Basically, the main benefit of Biodynamically-raised plants is that the nutrients from the soil end up in the cells of the plants, rather than just in the water part of the plants, which is sadly the result of many common ‘clean’ practices such as Aquaponics and even Organic farming. When the nutrients are held in the cells of the plants the plants are far more nutrient-dense, last longer, and are utilised more efficiently and effectively by the animals and humans consuming them.

Interesting or what?!






Farmer Susan talked a lot about the processes in which she went through to vastly improve her soil quality over the 5 years since she began farming the land, the different layers of soil, all the important and pesky types of grasses, paddock rotation, how to raise happy and healthy cattle, why she chose the cross-breed of Angus / Murray, how to identify a healthy patch of ground, beneficial bugs and bacteria and so much more.

It really was a chance to learn new things and be inspired to take positive steps in our own lives with our own gardening practices and with what produce we purchase. Looking for Biodynamically-produced food is really the healthiest.

The day wasn’t all about learning though, we did eventually sit down for a picnic, scoffed down some amazingly delicious paleo delights, had great conversations and lots of laughs.




We enjoyed some Turkish Delight, raw vegan cakes, char grilled flavoursome chicken, nuts, and more. It sure was a feast!

Thank you so much to all our members who came along for a day out on the farm! We hope you enjoyed yourselves and learnt a lot, we certainly did!

And of course a huge thank you to Farmer Susan for hosting us and sharing so much information and time with us all, we love you!

To keep up with all our farm tour and other paleo lifestyle meetups and events, be sure to register for our newsletters here.

To find out more about Eumundi Beef head to the website.

Clint & Aimee

5 Things We’re Grateful For:

  1. Really fun and interesting farm tour  meetups
  2. Spending time with lovely people at our meetups
  3. There being so many quality food producers on the Sunshine Coast
  4. Paleo Turkish Delight (lol)
  5. Sunny days spent outdoors


Family Fun & Play Day – for a cause

We’ve run two big events now all to raise money for our current cause which is a free screening of Project Wild Thing doco on the Sunshine Coast!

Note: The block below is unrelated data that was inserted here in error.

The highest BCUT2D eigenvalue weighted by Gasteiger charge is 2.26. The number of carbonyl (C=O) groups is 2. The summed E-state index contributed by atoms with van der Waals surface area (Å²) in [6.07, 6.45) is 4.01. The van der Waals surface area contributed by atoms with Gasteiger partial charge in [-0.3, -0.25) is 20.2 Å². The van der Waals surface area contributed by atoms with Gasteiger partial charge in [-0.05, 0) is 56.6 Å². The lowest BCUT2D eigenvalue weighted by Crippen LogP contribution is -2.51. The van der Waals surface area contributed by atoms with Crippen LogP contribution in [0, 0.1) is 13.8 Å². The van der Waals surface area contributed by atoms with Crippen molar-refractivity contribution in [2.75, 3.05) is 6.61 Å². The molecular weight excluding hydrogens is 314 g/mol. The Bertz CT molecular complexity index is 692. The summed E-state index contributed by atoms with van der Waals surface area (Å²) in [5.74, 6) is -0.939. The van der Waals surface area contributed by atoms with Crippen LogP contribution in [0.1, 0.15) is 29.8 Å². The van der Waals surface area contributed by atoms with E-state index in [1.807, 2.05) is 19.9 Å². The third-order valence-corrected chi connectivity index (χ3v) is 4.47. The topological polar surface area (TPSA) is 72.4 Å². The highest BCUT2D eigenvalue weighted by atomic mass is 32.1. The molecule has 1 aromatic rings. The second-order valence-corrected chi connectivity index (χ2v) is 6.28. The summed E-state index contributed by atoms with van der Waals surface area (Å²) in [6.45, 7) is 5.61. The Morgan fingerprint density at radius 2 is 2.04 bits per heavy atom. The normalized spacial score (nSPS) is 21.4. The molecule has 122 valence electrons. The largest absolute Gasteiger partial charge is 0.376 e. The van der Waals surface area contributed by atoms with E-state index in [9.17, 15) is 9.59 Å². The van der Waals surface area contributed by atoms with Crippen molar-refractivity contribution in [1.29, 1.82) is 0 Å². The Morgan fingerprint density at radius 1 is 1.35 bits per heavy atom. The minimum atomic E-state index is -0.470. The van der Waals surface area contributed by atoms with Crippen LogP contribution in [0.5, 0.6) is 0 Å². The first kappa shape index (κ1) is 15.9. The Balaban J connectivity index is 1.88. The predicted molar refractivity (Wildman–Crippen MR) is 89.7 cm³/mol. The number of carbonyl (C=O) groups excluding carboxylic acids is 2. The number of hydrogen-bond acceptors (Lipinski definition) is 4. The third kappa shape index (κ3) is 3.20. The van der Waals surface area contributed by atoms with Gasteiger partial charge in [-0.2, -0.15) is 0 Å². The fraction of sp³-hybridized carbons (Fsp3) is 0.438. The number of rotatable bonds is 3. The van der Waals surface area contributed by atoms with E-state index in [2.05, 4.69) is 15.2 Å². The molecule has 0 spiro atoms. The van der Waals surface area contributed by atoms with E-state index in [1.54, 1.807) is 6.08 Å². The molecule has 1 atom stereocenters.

Each year we change our cause/charity that money is raised for from Primal Trial Packs and events we hold specifically. This cause has a money target because of the costs involved to make it happen, so it’s been a bigger effort to raise money for it and slowly but surely we’re getting there!

We set the target fo $500 a while ago and we’re currently at $350 just from 2 events and people who’ve completed Primal Trial Pack sessions with Clint. So we’re just $150 away!

Our recent event was a Family Fun and Play Day at Point Cartwright on the beach. Clint took a Primal Play class for kids and adults for about an hour, and it was so good to see adults getting into the activities as much as the kids were! At one point the parents were wrestling in Bull in the Ring with the kids just watching in awe, probably thinking “I didn’t know my mum could do that!” haha which was great to see!

Games included Poison Ball and variations of it. Clint swings a ball attached to string attached to a stick around for people to jump over and then duck down under it and jump back up again. The idea is to avoid being ‘poisoned’ by the ball!






A Human Chair which had everyone in fits of laughter after it took Clint a while to get everyone in the right position for long enough for me to take a photo then everyone collapsed!




Hip Tiggy, a game that always gets the heart rate up and the giggles flowing! The point of the game is to partner up and try to tap the other person between the hip and knee on each leg. Sometimes blocking is allowed, sometimes it’s not, and it takes thought for coming up with how you’re going to move to get out of the way of being tagged and how to get in there and tag the other person. It. Is. So. Much. Fun.!!!



hip tiggy